• Ability to provide consistent or widespread coverage. Because they have to move so quickly, a single LEO communications satellite won’t stay over any one location for long, meaning that you’ll need a lot of them to provide reliable coverage to that location. GEO satellites will stay in position, and their high altitude means that they can cover a large area, but they can only be positioned above the equator. The further from the equator you are, the less useful GEO satellites become.
  • Latency. Signals have further to travel to and from high-altitude satellites, which means that a person connecting to a satellite may notice slightly longer delays in retrieving information from satellites at higher altitudes.
  • Speed of orbital decay. Satellites in low orbit can encounter atmospheric drag, slowing them down and allowing gravity to draw them closer to the Earth. The lower they are, the greater the drag, and the faster their orbit decays. This means that LEO satellites often need to be either reboosted, using their own engines or another spacecraft to restore speed and altitude, or replaced. Either option is expensive. In 2010, the Ad Astra Rocket Company estimated the annual cost of keeping the ISS in a stable orbit, which requires multiple reboosts per year, at $210 million.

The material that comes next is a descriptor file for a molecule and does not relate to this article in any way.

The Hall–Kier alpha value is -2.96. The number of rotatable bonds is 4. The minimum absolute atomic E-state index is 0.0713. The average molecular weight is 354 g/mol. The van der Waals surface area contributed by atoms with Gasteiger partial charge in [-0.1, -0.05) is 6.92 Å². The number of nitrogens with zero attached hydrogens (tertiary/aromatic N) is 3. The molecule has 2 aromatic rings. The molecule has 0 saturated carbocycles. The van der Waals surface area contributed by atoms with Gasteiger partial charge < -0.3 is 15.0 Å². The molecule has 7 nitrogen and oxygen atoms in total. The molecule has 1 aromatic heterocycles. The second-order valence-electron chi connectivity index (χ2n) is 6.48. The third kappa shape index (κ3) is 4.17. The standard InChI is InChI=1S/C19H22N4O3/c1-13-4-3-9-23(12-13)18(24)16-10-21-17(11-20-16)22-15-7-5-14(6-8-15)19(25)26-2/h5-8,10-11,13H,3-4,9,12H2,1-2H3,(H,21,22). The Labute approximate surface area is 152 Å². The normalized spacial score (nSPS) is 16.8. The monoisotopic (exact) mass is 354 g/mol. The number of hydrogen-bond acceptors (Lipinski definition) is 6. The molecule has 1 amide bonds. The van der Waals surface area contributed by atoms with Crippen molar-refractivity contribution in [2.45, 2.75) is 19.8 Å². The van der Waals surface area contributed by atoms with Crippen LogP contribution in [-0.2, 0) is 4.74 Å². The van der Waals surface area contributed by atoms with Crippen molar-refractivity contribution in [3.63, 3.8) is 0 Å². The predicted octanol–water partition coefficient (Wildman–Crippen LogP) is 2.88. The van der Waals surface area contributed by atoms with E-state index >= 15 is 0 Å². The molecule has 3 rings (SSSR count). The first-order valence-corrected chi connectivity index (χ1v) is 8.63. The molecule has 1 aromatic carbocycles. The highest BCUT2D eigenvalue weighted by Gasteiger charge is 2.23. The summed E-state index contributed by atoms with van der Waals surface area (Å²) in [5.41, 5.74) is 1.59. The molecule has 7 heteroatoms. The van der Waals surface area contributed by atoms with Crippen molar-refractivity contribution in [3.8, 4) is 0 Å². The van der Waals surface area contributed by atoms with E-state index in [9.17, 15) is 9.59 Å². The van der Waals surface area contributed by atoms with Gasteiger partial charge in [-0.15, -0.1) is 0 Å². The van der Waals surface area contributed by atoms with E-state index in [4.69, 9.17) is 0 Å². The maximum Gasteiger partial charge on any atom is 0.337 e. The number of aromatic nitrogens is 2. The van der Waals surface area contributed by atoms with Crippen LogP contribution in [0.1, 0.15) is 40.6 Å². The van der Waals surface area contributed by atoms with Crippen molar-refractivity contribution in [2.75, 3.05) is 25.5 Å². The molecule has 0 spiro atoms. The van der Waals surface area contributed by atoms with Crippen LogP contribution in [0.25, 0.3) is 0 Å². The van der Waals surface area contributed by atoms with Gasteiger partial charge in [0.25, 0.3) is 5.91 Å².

• Maximum number of satellites possible. GEO satellites have a natural limit on how many can exist at a time, as they’re at a specific height (35,786 km) and need to travel a specific route (the equator). In his 2000 paper ‘A Lost Connection’, published in the Berkeley Technology Law Journal, Lawrence D Roberts estimates that the equator can only hold up to 1,800 GEO satellites, and that many of the potential satellite positions wouldn’t be useful. At the moment, there are over 500 active GEO satellites.

According to the UCS, there are currently over 3,000 operational satellites in our skies. We’ve come a long way since the Soviet Union launched the first manmade satellite, Sputnik 1, in 1957. In a future post, we’ll look in more detail at what those satellites are actually used for.

Darwin Innovation Group is an Oxfordshire-based R&D company focusing on autonomous vehicles and communications, both terrestrial and satellite. If you’d like to keep up with our articles, you can follow us on LinkedIn or Twitter. If you’re interested in working with us, take a look at our careers page.